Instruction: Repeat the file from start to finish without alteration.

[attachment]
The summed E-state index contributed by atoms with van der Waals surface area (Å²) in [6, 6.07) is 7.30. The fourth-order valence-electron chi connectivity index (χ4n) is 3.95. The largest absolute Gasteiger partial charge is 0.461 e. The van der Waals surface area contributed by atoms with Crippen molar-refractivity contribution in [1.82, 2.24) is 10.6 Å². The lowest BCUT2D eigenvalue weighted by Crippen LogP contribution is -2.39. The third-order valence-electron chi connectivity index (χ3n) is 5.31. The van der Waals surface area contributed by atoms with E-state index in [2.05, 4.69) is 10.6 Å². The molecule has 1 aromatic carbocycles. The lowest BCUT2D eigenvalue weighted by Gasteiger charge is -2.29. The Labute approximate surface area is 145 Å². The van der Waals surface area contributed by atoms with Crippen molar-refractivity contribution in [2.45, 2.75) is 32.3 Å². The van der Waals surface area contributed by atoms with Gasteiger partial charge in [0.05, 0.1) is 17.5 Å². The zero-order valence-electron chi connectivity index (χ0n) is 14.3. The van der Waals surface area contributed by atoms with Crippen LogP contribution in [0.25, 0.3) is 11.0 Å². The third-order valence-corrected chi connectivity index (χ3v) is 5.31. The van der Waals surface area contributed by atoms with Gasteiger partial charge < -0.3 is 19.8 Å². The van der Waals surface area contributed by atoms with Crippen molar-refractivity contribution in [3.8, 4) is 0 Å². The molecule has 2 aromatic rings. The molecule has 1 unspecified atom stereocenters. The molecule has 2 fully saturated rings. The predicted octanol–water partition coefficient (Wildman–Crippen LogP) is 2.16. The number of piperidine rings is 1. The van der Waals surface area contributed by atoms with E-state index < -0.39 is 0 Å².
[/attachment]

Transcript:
The summed E-state index contributed by atoms with van der Waals surface area (Å²) in [6, 6.07) is 7.30. The fourth-order valence-electron chi connectivity index (χ4n) is 3.95. The largest absolute Gasteiger partial charge is 0.461 e. The van der Waals surface area contributed by atoms with Crippen molar-refractivity contribution in [1.82, 2.24) is 10.6 Å². The lowest BCUT2D eigenvalue weighted by Crippen LogP contribution is -2.39. The third-order valence-electron chi connectivity index (χ3n) is 5.31. The van der Waals surface area contributed by atoms with E-state index in [2.05, 4.69) is 10.6 Å². The molecule has 1 aromatic carbocycles. The lowest BCUT2D eigenvalue weighted by Gasteiger charge is -2.29. The Labute approximate surface area is 145 Å². The van der Waals surface area contributed by atoms with Crippen molar-refractivity contribution in [2.45, 2.75) is 32.3 Å². The van der Waals surface area contributed by atoms with Gasteiger partial charge in [0.05, 0.1) is 17.5 Å². The zero-order valence-electron chi connectivity index (χ0n) is 14.3. The van der Waals surface area contributed by atoms with Crippen LogP contribution in [0.25, 0.3) is 11.0 Å². The third-order valence-corrected chi connectivity index (χ3v) is 5.31. The van der Waals surface area contributed by atoms with Gasteiger partial charge < -0.3 is 19.8 Å². The van der Waals surface area contributed by atoms with Crippen molar-refractivity contribution in [3.8, 4) is 0 Å². The molecule has 2 aromatic rings. The molecule has 1 unspecified atom stereocenters. The molecule has 2 fully saturated rings. The predicted octanol–water partition coefficient (Wildman–Crippen LogP) is 2.16. The number of piperidine rings is 1. The van der Waals surface area contributed by atoms with E-state index < -0.39 is 0 Å².